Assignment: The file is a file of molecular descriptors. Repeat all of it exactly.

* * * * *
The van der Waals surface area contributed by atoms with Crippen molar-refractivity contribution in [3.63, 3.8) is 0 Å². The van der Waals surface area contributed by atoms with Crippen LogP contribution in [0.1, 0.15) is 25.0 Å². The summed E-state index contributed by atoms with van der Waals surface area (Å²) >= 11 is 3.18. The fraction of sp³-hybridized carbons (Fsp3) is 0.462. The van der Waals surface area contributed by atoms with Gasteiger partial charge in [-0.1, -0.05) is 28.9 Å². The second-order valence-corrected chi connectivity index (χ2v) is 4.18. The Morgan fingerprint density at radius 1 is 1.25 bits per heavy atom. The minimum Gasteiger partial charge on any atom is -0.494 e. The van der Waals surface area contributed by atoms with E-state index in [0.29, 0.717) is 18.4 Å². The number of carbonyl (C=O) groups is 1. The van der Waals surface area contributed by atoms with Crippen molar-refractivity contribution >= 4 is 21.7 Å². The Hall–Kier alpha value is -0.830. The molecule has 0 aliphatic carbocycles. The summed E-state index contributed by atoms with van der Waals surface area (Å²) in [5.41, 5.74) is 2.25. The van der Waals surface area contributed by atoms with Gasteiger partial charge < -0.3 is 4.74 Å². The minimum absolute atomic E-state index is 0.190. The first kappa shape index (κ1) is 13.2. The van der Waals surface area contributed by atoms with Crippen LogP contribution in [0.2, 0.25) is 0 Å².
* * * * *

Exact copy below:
The van der Waals surface area contributed by atoms with Crippen molar-refractivity contribution in [3.63, 3.8) is 0 Å². The van der Waals surface area contributed by atoms with Crippen LogP contribution in [0.1, 0.15) is 25.0 Å². The summed E-state index contributed by atoms with van der Waals surface area (Å²) >= 11 is 3.18. The fraction of sp³-hybridized carbons (Fsp3) is 0.462. The van der Waals surface area contributed by atoms with Gasteiger partial charge in [-0.1, -0.05) is 28.9 Å². The second-order valence-corrected chi connectivity index (χ2v) is 4.18. The Morgan fingerprint density at radius 1 is 1.25 bits per heavy atom. The minimum Gasteiger partial charge on any atom is -0.494 e. The van der Waals surface area contributed by atoms with E-state index in [0.29, 0.717) is 18.4 Å². The number of carbonyl (C=O) groups is 1. The van der Waals surface area contributed by atoms with Crippen molar-refractivity contribution >= 4 is 21.7 Å². The Hall–Kier alpha value is -0.830. The molecule has 0 aliphatic carbocycles. The summed E-state index contributed by atoms with van der Waals surface area (Å²) in [5.41, 5.74) is 2.25. The van der Waals surface area contributed by atoms with Gasteiger partial charge < -0.3 is 4.74 Å². The minimum absolute atomic E-state index is 0.190. The first kappa shape index (κ1) is 13.2. The van der Waals surface area contributed by atoms with Crippen LogP contribution in [0.2, 0.25) is 0 Å².